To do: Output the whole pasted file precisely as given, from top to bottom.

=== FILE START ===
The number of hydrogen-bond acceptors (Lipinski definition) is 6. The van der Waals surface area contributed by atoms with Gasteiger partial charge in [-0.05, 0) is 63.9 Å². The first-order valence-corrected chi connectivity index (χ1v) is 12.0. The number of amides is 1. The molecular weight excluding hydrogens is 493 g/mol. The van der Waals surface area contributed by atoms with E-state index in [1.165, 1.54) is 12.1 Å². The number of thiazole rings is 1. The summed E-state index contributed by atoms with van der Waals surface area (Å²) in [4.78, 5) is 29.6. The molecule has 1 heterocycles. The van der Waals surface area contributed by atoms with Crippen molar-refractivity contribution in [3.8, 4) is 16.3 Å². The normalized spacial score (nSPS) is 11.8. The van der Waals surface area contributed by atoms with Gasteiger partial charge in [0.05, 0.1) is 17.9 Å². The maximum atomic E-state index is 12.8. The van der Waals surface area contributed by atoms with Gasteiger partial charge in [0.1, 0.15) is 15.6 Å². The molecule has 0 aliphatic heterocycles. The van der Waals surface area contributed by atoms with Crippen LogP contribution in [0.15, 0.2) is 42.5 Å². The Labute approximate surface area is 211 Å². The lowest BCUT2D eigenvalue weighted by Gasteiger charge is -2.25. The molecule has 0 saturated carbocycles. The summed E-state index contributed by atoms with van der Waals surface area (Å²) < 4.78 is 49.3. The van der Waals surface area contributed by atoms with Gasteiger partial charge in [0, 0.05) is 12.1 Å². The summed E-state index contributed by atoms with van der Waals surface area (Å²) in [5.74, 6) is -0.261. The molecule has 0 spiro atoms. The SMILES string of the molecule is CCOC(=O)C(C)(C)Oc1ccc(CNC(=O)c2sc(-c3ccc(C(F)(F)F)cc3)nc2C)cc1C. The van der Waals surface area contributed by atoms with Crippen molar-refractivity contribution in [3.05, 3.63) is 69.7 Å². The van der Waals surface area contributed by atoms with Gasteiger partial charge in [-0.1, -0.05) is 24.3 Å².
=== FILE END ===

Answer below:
The number of hydrogen-bond acceptors (Lipinski definition) is 6. The van der Waals surface area contributed by atoms with Gasteiger partial charge in [-0.05, 0) is 63.9 Å². The first-order valence-corrected chi connectivity index (χ1v) is 12.0. The number of amides is 1. The molecular weight excluding hydrogens is 493 g/mol. The van der Waals surface area contributed by atoms with E-state index in [1.165, 1.54) is 12.1 Å². The number of thiazole rings is 1. The summed E-state index contributed by atoms with van der Waals surface area (Å²) in [4.78, 5) is 29.6. The molecule has 1 heterocycles. The van der Waals surface area contributed by atoms with Crippen molar-refractivity contribution in [3.8, 4) is 16.3 Å². The normalized spacial score (nSPS) is 11.8. The van der Waals surface area contributed by atoms with Gasteiger partial charge in [0.05, 0.1) is 17.9 Å². The maximum atomic E-state index is 12.8. The van der Waals surface area contributed by atoms with Gasteiger partial charge in [0.1, 0.15) is 15.6 Å². The molecule has 0 aliphatic heterocycles. The van der Waals surface area contributed by atoms with Crippen LogP contribution in [0.15, 0.2) is 42.5 Å². The Labute approximate surface area is 211 Å². The lowest BCUT2D eigenvalue weighted by Gasteiger charge is -2.25. The molecule has 0 saturated carbocycles. The summed E-state index contributed by atoms with van der Waals surface area (Å²) < 4.78 is 49.3. The van der Waals surface area contributed by atoms with Gasteiger partial charge in [0, 0.05) is 12.1 Å². The summed E-state index contributed by atoms with van der Waals surface area (Å²) in [5.74, 6) is -0.261. The molecule has 0 spiro atoms. The SMILES string of the molecule is CCOC(=O)C(C)(C)Oc1ccc(CNC(=O)c2sc(-c3ccc(C(F)(F)F)cc3)nc2C)cc1C. The van der Waals surface area contributed by atoms with Crippen molar-refractivity contribution in [3.05, 3.63) is 69.7 Å². The van der Waals surface area contributed by atoms with Gasteiger partial charge in [-0.1, -0.05) is 24.3 Å².